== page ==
discusses the archetypal tyrant:
The story of the Tower of Babel goes even deeper into the psychology of community and true versus tyrannical rule. The verse in Genesis continues “11.4 And they said ‘Come let us build ourselves a city and a tower whose top shall reach to heaven, let us make a name for ourselves, lest we be scattered all over the earth’”(ibid. p.55-56). In considering the deeper meaning of this passage and its contemporary meaning, I shall defer to the insights of the great Rabbi Hirsch.
However the community can prosper and attain perfection only if it assumes the same attitude toward G-d as the individual should; that is, if subordinates itself to G-d, if it uses the totality of its energies only in the service of G-d and if it sees its mission as nothing else but the employment of its combined forces to carry out, to the fullest extent possible, the tasks to be performed in the service of G-d…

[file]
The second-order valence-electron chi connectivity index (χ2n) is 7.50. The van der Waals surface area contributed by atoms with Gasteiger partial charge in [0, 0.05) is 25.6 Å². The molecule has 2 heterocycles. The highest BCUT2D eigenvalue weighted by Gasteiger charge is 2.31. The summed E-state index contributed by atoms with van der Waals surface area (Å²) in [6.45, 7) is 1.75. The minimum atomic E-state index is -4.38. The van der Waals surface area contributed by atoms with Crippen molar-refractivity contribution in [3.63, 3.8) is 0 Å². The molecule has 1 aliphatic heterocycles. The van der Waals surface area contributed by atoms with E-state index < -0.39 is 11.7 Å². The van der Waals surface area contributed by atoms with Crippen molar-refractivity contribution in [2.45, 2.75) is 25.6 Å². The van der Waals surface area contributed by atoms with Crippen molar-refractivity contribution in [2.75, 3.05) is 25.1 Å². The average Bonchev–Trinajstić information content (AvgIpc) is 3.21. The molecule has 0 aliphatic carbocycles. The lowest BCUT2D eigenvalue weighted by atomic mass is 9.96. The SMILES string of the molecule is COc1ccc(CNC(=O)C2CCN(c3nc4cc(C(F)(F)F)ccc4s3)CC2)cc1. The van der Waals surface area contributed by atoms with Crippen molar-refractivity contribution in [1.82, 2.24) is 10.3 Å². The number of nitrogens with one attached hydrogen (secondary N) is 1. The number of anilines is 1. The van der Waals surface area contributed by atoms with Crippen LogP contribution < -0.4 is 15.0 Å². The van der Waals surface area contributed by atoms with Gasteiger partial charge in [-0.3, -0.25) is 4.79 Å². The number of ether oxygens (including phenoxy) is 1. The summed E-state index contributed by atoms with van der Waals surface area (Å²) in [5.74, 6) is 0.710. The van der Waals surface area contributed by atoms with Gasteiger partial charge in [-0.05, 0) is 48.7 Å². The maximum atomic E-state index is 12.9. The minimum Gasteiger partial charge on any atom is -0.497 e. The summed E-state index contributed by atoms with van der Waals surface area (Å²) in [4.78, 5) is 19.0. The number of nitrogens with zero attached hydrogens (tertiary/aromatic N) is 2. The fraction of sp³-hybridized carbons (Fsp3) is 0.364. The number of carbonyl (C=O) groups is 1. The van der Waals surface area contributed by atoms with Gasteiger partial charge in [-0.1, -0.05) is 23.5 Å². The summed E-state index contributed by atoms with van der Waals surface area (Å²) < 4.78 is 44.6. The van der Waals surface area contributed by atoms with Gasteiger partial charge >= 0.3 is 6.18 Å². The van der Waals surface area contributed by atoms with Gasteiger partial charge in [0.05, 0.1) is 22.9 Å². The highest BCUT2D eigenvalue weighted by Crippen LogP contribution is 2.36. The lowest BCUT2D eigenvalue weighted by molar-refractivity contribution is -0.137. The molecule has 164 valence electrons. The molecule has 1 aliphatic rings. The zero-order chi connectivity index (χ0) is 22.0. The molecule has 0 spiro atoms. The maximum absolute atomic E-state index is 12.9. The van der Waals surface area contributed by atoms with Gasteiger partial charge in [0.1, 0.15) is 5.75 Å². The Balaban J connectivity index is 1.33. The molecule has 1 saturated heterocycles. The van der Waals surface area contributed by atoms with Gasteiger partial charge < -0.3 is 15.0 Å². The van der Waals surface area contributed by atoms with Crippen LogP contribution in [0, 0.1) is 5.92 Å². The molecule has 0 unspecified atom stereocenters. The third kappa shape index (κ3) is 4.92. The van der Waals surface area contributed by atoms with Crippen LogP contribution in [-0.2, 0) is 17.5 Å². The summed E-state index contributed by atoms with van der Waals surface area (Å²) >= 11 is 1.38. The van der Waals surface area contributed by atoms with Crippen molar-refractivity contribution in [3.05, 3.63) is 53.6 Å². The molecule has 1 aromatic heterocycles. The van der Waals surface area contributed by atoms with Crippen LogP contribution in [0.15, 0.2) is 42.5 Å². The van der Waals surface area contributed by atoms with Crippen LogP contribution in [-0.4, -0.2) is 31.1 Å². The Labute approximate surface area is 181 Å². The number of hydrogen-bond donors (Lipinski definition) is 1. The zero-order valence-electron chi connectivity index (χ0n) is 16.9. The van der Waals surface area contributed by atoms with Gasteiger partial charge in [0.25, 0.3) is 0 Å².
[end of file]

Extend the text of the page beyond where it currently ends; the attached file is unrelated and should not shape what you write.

In view of
the foregoing, we can now understand the meaning of “lest we be
scattered.” If a community is what is should be, then, even if it
has millions of members, it will require no artificial means to
hold it together; its bonds are inherent in the consciousness of
each individual member and its rallying point is G-d Himself. If,
however, a community does not regard itself as existing for the
individual, but vice versa, if it declares “Let us make a name for
ourselves” then, of course, the individual members must be compelled
or enticed by artificial methods, to submit to it command and to
sacrifice themselves for it…(The community) introduces a spurious